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By Ted J. Schneider, Esq.

Technology is a double-edged sword. It allows us to work remotely and to have greater flexibility as to where and when we work, but the freedom it affords can also be a burden. When you can work from anywhere, and at any time, it often feels like you should be doing so!

Studies suggest people are caving under the pressure – whether explicit or implicit – to work while technically off the clock. According to the Pew Research Center, approximately 44% of Internet users regularly perform some job tasks outside the workplace.

All the work that is being done outside of work hours is creating a compliance problem for many businesses. California law and the federal Fair Labor Standards Act (FLSA) require employers to compensate employees that are classified as nonexempt for all time worked. These nonexempt employees must be paid time and a half (overtime) for all hours worked over eight hours in a day or forty hours in a week. This means that employees need to be paid (at overtime rates if applicable) for time spent checking and responding to emails, calls, texts, etc. during non-work hours.

In order to remain compliant in this technology-driven age, we advise our clients to take the following steps.

Develop a Timekeeping Policy that is Compliant with the law.

Explicitly tell your nonexempt employees, preferably in writing and as part of your employee handbook, whether they are permitted to work after normal business hours.  Make it clear that “working” includes checking emails, texts and taking phone calls.

Implement the Timekeeping Policy.

A policy is not worth the paper it is printed on if it is not implemented consistently. Make it easy for employees to report their after hours work, and discipline employees who do not report their after hours time. Make it clear that working “off-the-clock” is strictly prohibited. That is, make sure employees understand that all time worked, even if it is after normal working hours, must be recorded and documented.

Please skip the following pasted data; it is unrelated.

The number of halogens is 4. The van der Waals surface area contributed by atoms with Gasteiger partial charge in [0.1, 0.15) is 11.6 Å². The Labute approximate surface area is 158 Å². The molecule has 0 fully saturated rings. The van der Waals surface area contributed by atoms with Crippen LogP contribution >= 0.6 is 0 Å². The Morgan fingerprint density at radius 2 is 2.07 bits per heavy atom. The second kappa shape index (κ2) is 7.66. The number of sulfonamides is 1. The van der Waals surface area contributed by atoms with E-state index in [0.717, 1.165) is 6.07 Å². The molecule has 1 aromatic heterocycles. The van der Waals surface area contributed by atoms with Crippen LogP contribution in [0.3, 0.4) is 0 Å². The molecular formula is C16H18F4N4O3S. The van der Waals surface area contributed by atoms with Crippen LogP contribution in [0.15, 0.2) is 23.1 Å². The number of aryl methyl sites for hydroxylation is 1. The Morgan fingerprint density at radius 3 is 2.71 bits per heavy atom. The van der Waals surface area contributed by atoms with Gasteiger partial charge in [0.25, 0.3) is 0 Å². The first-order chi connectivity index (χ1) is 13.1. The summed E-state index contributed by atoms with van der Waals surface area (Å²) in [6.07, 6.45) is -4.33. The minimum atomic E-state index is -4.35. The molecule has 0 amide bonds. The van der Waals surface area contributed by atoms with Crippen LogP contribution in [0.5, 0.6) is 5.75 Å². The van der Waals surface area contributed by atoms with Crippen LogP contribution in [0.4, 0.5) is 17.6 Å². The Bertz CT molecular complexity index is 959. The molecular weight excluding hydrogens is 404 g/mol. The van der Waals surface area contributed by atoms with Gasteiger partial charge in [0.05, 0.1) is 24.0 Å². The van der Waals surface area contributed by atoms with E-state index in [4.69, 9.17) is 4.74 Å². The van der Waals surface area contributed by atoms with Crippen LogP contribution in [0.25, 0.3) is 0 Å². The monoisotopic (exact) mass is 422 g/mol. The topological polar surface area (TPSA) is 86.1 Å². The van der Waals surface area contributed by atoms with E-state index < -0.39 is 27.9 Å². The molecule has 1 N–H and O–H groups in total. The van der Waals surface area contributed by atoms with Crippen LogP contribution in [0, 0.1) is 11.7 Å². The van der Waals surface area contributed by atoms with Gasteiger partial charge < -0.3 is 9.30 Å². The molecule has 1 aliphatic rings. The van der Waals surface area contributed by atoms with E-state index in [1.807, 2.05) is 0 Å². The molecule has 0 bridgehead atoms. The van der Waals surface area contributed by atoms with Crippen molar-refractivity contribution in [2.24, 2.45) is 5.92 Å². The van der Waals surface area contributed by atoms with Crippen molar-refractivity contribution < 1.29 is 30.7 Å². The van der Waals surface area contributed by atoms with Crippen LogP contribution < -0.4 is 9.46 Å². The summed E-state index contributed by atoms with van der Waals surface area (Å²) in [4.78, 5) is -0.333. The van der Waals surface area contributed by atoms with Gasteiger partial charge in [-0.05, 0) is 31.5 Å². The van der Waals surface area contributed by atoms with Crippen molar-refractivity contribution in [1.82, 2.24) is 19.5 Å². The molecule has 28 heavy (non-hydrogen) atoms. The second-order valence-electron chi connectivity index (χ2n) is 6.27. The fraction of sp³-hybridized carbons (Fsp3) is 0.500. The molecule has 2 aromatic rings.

Enforce the Timekeeping Policy.

When off-the-clock time is reported, pay your employees for that time. Although you must pay employees for all after hours work, if such work was not authorized or done in violation of company policy, do not be afraid to discipline employees who do not comply with these expectations. If you do not want to pay employees overtime for working after hours, then ensure that your managers and supervisors are trained not to send emails or text messages to employees after hours, because employees will be tempted to respond.  Hold your emails until normal business hours to avoid establishing an expectation that your employee should be checking or responding to emails while at home.

If you have any questions about paying employees for work done after hours, or establishing an off-the-clock policy, or any other employment related issue, contact an experienced labor and employment law attorney at Schneiders & Associates, L.L.P. today.

About the Author
Theodore J. Schneider practices in the areas of business and corporate transactions, employment law counseling, municipal and public law, real estate and land use, and homeowner associations. Ted began his legal career in 2002 when he joined the Los Angeles office of Gibson, Dunn & Crutcher, L.L.P. before relocating to Ventura County to join his father in practice.